MADISON - On Saturday, area deer hunters and residents can hear the final Deer Trustee proposals.
This meeting is the first opportunity for the public to hear the summary of the proposals.
366,700 deer were killed between the archery and 9-day firearms seasons last year.
Folks are welcome to ask questions and give their opinion. Saturday's meeting is at the Dreyfus Center on the UW-Stevens Point campus.
It runs from 10-2pm. There is also a live webcast if you are not able to make it.
The proposal report-outs will take place from 1 p.m. to 2 p.m. at UW-Stevens Point Dreyfus University Center, 1015 Reserve Street. This portion of the meeting will also be live webcasted for those who are interested but are unable to attend in person.
There will be a question and answer session where all attendees, in-person or online, will have the option to submit questions after the presentation.
"We hope for good participation in this peer-to-peer sharing of proposals," Lobner said. "The DNR has been the ears in this process. The public has been the voice, and the public has assembled the proposals."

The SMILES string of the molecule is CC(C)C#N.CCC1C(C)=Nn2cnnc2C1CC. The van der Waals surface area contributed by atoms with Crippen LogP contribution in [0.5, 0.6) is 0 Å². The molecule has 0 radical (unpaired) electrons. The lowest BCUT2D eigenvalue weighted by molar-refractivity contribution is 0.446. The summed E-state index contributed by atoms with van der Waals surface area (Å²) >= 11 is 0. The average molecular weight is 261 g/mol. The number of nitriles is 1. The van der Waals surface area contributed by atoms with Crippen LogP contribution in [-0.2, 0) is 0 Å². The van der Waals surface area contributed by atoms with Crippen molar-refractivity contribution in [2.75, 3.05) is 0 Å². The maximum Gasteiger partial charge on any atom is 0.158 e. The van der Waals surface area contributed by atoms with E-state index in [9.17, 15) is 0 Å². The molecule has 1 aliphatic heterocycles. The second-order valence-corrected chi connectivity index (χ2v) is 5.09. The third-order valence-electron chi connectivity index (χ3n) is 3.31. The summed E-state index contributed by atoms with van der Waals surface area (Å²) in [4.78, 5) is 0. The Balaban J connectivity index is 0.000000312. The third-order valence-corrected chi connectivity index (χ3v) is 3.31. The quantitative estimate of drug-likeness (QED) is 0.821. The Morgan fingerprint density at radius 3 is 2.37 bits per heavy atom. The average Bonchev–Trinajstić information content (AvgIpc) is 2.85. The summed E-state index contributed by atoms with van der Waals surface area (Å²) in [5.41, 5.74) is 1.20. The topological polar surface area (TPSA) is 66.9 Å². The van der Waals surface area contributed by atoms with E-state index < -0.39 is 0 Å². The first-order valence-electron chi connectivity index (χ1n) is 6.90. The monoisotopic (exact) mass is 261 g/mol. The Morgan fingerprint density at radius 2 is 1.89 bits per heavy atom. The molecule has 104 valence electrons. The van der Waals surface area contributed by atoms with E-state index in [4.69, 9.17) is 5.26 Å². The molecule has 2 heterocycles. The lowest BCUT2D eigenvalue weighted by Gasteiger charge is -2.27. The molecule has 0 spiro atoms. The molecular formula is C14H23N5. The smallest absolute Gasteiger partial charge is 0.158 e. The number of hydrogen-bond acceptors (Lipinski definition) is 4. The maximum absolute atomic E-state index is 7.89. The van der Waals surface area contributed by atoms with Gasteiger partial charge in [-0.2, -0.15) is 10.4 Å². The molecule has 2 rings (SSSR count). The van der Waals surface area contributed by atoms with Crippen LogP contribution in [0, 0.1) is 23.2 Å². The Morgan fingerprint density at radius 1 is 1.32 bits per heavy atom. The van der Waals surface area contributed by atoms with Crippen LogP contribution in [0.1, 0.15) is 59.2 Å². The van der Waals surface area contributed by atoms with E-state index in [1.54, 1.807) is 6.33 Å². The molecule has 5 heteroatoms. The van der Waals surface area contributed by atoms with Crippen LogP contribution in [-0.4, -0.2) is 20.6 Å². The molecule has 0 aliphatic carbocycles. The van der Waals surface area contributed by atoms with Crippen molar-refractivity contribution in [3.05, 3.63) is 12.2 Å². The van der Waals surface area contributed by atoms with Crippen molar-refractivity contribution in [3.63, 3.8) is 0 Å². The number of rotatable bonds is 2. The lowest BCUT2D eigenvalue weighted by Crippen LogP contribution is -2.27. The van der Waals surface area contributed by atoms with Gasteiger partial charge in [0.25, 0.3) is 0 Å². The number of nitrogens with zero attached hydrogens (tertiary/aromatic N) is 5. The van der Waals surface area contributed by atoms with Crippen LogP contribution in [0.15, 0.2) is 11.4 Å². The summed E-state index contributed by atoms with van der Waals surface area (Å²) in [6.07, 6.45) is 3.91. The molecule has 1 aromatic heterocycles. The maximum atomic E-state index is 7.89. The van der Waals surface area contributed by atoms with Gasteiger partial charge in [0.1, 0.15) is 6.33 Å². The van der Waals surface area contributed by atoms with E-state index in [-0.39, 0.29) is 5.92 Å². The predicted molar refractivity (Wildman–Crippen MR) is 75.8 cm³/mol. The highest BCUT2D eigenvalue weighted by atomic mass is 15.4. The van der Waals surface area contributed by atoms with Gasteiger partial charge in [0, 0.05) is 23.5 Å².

Though the report-out section of the meeting runs an hour, the entire meeting will run from 10 a.m. to 2 p.m. Attendees are welcome to sit in with the action teams as observers and listeners prior to the report-outs, where public input and questions will be welcome.
This meeting marks the seventh time the action teams have met since March.
From here, rules will be drafted by DNR based on the action team implementation proposals.
RHINELANDER - Wild Instincts celebrated the release of BBC's "Supercharged Otters," which filmed at Wild Instincts in Rhinelander.
Saturday's viewing at Rouman Cinema in Rhinelander had a complementary showing of the episode.
The episode features otters that spent seven months with Rehabilitation Director Mark Naniot and his team.
The episode gives people a look into the life of an otter.
"Like everything else it's the web of life. Everything's all interconnected and even if it's just the pure enjoyment of watching an otter swim or catch a fish and seeing how playful they are sliding down a mudslide or sliding through the snow that alone is immeasurable really," said Naniot.
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